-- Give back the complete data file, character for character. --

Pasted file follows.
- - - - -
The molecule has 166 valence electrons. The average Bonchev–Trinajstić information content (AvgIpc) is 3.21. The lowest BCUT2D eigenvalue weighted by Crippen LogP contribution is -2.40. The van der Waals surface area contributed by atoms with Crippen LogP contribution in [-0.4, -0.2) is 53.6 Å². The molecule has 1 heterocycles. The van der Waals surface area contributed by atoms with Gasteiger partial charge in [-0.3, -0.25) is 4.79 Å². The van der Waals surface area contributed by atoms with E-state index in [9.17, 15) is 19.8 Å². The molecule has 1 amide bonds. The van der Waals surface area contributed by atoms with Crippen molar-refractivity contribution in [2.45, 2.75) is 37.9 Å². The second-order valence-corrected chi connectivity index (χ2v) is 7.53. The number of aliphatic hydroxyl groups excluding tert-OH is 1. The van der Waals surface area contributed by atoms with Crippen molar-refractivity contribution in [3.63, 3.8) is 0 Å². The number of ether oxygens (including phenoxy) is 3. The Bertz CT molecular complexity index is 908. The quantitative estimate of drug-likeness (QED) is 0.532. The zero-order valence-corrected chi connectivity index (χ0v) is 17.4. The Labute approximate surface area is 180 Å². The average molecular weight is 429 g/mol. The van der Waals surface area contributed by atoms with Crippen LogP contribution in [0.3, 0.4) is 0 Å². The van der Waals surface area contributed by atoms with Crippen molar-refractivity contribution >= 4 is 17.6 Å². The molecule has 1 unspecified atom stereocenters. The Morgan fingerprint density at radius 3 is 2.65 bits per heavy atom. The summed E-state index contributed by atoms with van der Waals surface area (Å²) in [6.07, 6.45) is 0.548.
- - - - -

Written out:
The molecule has 166 valence electrons. The average Bonchev–Trinajstić information content (AvgIpc) is 3.21. The lowest BCUT2D eigenvalue weighted by Crippen LogP contribution is -2.40. The van der Waals surface area contributed by atoms with Crippen LogP contribution in [-0.4, -0.2) is 53.6 Å². The molecule has 1 heterocycles. The van der Waals surface area contributed by atoms with Gasteiger partial charge in [-0.3, -0.25) is 4.79 Å². The van der Waals surface area contributed by atoms with E-state index in [9.17, 15) is 19.8 Å². The molecule has 1 amide bonds. The van der Waals surface area contributed by atoms with Crippen molar-refractivity contribution in [2.45, 2.75) is 37.9 Å². The second-order valence-corrected chi connectivity index (χ2v) is 7.53. The number of aliphatic hydroxyl groups excluding tert-OH is 1. The van der Waals surface area contributed by atoms with Crippen molar-refractivity contribution in [3.63, 3.8) is 0 Å². The number of ether oxygens (including phenoxy) is 3. The Bertz CT molecular complexity index is 908. The quantitative estimate of drug-likeness (QED) is 0.532. The zero-order valence-corrected chi connectivity index (χ0v) is 17.4. The Labute approximate surface area is 180 Å². The average molecular weight is 429 g/mol. The van der Waals surface area contributed by atoms with Crippen LogP contribution in [0.3, 0.4) is 0 Å². The van der Waals surface area contributed by atoms with Crippen molar-refractivity contribution >= 4 is 17.6 Å². The molecule has 1 unspecified atom stereocenters. The Morgan fingerprint density at radius 3 is 2.65 bits per heavy atom. The summed E-state index contributed by atoms with van der Waals surface area (Å²) in [6.07, 6.45) is 0.548.